Barriers to entry – definition and meaning
Barriers to entry are the obstacles that make it extremely difficult for a new company to break into a market. Small companies, especially, find it particularly difficult to overcome barriers to entry. In a market with large companies dominating market share, it is virtually impossible for newcomers to get a foothold. Not only is it hard to get in, but also difficult to thrive if they manage to enter.
Barriers to entry protect the companies that currently dominate a sector because new rivals are unlikely to appear. Even if some do appear, they will probably remain small. They remain small because the barriers keep them down.
Apart from the size and age of the current dominant players, other barriers include tax benefits and strong brand identity. Additionally, customer loyalty, patents, and the high customer switching costs also protect the major operators. Customer loyalty refers to existing customers coming back and buying more repeatedly.
Barriers to entry are one of the Five Forces. The other four are existing customers, new customers, substitute goods, and suppliers.
The five forces are external factors that affect an industry’s viability.
Barriers to entry can contribute to disproportionately high prices and monopolies because they protect the incumbent companies. If other companies cannot compete, there is less competition than in a free and competitive market. Consequently, prices remain high.
Monopolies typically exist when barriers to entry are insurmountable. If there were no barriers, other companies would have entered such markets. Even lower barriers would be better than giant ones.
When there are barriers to entry, not only do potential competitors lose out, but consumers do too. With strong competition, prices would be lower, and quality would probably be better too.
Additionally, the consumer would have more choice in a free market with no barriers.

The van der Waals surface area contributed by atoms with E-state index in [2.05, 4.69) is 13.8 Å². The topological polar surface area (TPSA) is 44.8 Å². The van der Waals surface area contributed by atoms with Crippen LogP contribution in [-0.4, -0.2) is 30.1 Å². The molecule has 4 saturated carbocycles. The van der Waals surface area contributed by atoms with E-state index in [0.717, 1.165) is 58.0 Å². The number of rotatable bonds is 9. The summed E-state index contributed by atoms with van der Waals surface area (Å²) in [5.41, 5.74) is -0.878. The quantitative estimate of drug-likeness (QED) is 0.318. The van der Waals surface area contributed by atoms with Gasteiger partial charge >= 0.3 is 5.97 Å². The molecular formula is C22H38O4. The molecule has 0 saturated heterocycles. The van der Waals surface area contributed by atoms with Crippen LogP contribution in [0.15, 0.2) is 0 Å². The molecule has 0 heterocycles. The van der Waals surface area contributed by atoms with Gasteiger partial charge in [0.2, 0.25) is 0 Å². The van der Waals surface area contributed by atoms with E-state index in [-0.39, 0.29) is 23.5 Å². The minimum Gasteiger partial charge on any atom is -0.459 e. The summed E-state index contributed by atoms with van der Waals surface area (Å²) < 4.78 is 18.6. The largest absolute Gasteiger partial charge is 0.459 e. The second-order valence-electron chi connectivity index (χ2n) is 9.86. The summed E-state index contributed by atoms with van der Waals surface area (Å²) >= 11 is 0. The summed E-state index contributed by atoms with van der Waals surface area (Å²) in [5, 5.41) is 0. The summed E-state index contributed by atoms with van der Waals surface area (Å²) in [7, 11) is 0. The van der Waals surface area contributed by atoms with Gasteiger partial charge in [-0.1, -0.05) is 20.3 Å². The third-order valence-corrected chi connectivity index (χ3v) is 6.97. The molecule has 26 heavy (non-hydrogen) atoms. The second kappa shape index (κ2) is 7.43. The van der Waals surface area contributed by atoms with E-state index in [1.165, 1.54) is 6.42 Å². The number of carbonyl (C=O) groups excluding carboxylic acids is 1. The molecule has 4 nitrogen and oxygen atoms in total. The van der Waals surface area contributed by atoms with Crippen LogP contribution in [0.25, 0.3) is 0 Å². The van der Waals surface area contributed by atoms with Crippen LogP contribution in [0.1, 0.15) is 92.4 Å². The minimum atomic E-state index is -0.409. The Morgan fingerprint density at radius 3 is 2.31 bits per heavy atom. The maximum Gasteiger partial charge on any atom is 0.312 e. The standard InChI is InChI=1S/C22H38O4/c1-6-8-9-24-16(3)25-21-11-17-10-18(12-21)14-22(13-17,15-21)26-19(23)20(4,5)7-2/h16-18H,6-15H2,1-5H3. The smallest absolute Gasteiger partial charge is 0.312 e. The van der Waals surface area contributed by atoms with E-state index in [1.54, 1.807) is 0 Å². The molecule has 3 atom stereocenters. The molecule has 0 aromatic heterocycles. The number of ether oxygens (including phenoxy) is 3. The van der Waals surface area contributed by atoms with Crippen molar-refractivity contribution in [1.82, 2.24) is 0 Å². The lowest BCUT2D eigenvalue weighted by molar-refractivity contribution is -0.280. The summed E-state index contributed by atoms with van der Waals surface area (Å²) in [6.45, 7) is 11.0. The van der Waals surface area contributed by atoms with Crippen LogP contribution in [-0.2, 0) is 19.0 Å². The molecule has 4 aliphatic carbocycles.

According to the Financial Times Lexicon of business terms, barriers to entry are:
“Factors that make it difficult for a company to enter an industry or type of business and compete effectively. These can include incumbents’ high capital investment and strong economies of scale, restrictive government policies, labor unions, etc.”
Examples of barriers to entry
Restrictive licensing requirements or limiting the ability to get raw materials can make it virtually impossible for new players.
For example, in many countries, entrepreneurs wanting to set up a radio network, face government hurdles and huge costs. An entrepreneur is a person who sees an opportunity and creates a business to exploit it.
A market with zero barriers to entry has free competition and many competitors. Consumers have the widest choice and best prices. Additionally, they probably enjoy optimum quality. When barriers are at their maximum, there is probably just one supplier. In other words, it is a monopoly with artificially-high prices, poor choice, and inferior quality.
In some industries, patents block others from operating effectively and successfully. The only way to enter the market is to make a deal with the incumbent companies.
However, if you have to reach a deal, it means you are not a competitor.
You could try to develop the technology yourself, but this is expensive and extremely risky.
Start-up costs refers to how much you need to spend to either create a new business or get into a new market.
The start-up costs for, for example, the car manufacturing business are colossal. This means that for 99.9% of companies, that sector is out of the questions. Manufacturing refers to converting components and raw materials into finished products in a factory on a large scale.
Economies of Scale
This term refers to the overall unit costs of production. In other words, how much it costs to produce each unit. When production increases, for example, the unit costs of production decline. However, when production falls, unit costs of production rise.
You can only produce large quantities if you have lots of orders. However, large orders do not come in straight away when you enter a new market.
Therefore, your initial unit costs are higher than those of the incumbent dominant players. They will be in a better position to beat you on price.
When the dominant players see a newcomer entering their territory, they may raise the barriers to entry. They may cut their prices, thus making the new competitor’s products less competitive.
For the incumbents, lowering prices may be easy, because of their superior economies of scale.
Product differentiation refers to making your product stand out. In other words, making your product seem more attractive by contrasting its unique qualities with other competing products.